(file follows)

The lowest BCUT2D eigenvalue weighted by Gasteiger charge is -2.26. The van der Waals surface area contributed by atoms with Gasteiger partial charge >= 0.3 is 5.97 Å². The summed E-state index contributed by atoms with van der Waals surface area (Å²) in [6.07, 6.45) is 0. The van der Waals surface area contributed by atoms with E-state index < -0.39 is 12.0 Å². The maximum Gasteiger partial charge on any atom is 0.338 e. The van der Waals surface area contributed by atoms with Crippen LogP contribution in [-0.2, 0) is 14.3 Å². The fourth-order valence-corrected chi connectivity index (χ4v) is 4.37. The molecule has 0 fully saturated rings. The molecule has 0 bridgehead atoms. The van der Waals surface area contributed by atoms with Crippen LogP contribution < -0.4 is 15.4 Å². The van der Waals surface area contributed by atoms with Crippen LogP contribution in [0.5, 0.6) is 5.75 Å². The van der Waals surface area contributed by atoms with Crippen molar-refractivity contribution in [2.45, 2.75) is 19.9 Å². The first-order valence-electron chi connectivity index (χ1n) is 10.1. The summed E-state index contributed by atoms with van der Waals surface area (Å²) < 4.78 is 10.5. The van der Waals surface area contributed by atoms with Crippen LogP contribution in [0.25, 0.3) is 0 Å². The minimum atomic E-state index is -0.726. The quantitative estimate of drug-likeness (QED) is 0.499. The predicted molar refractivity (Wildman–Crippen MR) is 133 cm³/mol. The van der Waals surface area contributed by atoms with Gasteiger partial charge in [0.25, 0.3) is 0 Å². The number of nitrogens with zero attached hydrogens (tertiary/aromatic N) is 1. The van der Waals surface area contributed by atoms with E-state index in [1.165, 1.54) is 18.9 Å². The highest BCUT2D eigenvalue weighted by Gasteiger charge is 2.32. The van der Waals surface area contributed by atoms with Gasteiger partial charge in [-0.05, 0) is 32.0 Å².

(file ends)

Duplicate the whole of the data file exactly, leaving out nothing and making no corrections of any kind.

The lowest BCUT2D eigenvalue weighted by Gasteiger charge is -2.26. The van der Waals surface area contributed by atoms with Gasteiger partial charge >= 0.3 is 5.97 Å². The summed E-state index contributed by atoms with van der Waals surface area (Å²) in [6.07, 6.45) is 0. The van der Waals surface area contributed by atoms with E-state index < -0.39 is 12.0 Å². The maximum Gasteiger partial charge on any atom is 0.338 e. The van der Waals surface area contributed by atoms with Crippen LogP contribution in [-0.2, 0) is 14.3 Å². The fourth-order valence-corrected chi connectivity index (χ4v) is 4.37. The molecule has 0 fully saturated rings. The molecule has 0 bridgehead atoms. The van der Waals surface area contributed by atoms with Crippen LogP contribution < -0.4 is 15.4 Å². The van der Waals surface area contributed by atoms with Crippen LogP contribution in [0.5, 0.6) is 5.75 Å². The van der Waals surface area contributed by atoms with Crippen molar-refractivity contribution in [2.45, 2.75) is 19.9 Å². The first-order valence-electron chi connectivity index (χ1n) is 10.1. The summed E-state index contributed by atoms with van der Waals surface area (Å²) < 4.78 is 10.5. The van der Waals surface area contributed by atoms with Crippen LogP contribution in [0.25, 0.3) is 0 Å². The minimum atomic E-state index is -0.726. The quantitative estimate of drug-likeness (QED) is 0.499. The predicted molar refractivity (Wildman–Crippen MR) is 133 cm³/mol. The van der Waals surface area contributed by atoms with Gasteiger partial charge in [0.25, 0.3) is 0 Å². The number of nitrogens with zero attached hydrogens (tertiary/aromatic N) is 1. The van der Waals surface area contributed by atoms with E-state index in [1.165, 1.54) is 18.9 Å². The highest BCUT2D eigenvalue weighted by Gasteiger charge is 2.32. The van der Waals surface area contributed by atoms with Gasteiger partial charge in [-0.05, 0) is 32.0 Å².